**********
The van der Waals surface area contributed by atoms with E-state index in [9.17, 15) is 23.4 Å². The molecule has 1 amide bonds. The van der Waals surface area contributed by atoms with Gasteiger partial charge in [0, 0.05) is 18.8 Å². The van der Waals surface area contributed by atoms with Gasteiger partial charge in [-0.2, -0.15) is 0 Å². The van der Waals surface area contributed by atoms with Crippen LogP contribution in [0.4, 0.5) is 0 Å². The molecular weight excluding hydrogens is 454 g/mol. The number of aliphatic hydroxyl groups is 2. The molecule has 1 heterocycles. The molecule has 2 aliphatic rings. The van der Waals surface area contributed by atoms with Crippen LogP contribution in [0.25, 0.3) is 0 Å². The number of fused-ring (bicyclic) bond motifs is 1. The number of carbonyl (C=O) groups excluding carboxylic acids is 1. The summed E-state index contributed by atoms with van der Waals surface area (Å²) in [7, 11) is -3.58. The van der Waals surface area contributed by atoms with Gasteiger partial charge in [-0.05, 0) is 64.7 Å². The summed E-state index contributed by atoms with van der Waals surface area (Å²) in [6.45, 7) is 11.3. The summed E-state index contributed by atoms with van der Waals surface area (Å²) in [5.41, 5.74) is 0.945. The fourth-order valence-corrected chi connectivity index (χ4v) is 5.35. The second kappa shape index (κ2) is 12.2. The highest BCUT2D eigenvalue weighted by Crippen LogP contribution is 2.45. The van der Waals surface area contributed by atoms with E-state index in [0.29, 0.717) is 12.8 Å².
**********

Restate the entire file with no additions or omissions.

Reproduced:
The van der Waals surface area contributed by atoms with E-state index in [9.17, 15) is 23.4 Å². The molecule has 1 amide bonds. The van der Waals surface area contributed by atoms with Gasteiger partial charge in [0, 0.05) is 18.8 Å². The van der Waals surface area contributed by atoms with Gasteiger partial charge in [-0.2, -0.15) is 0 Å². The van der Waals surface area contributed by atoms with Crippen LogP contribution in [0.4, 0.5) is 0 Å². The molecular weight excluding hydrogens is 454 g/mol. The number of aliphatic hydroxyl groups is 2. The molecule has 1 heterocycles. The molecule has 2 aliphatic rings. The van der Waals surface area contributed by atoms with Crippen LogP contribution in [0.25, 0.3) is 0 Å². The number of fused-ring (bicyclic) bond motifs is 1. The number of carbonyl (C=O) groups excluding carboxylic acids is 1. The summed E-state index contributed by atoms with van der Waals surface area (Å²) in [7, 11) is -3.58. The van der Waals surface area contributed by atoms with Gasteiger partial charge in [-0.05, 0) is 64.7 Å². The summed E-state index contributed by atoms with van der Waals surface area (Å²) in [6.45, 7) is 11.3. The summed E-state index contributed by atoms with van der Waals surface area (Å²) in [5.41, 5.74) is 0.945. The fourth-order valence-corrected chi connectivity index (χ4v) is 5.35. The second kappa shape index (κ2) is 12.2. The highest BCUT2D eigenvalue weighted by Crippen LogP contribution is 2.45. The van der Waals surface area contributed by atoms with E-state index in [0.29, 0.717) is 12.8 Å².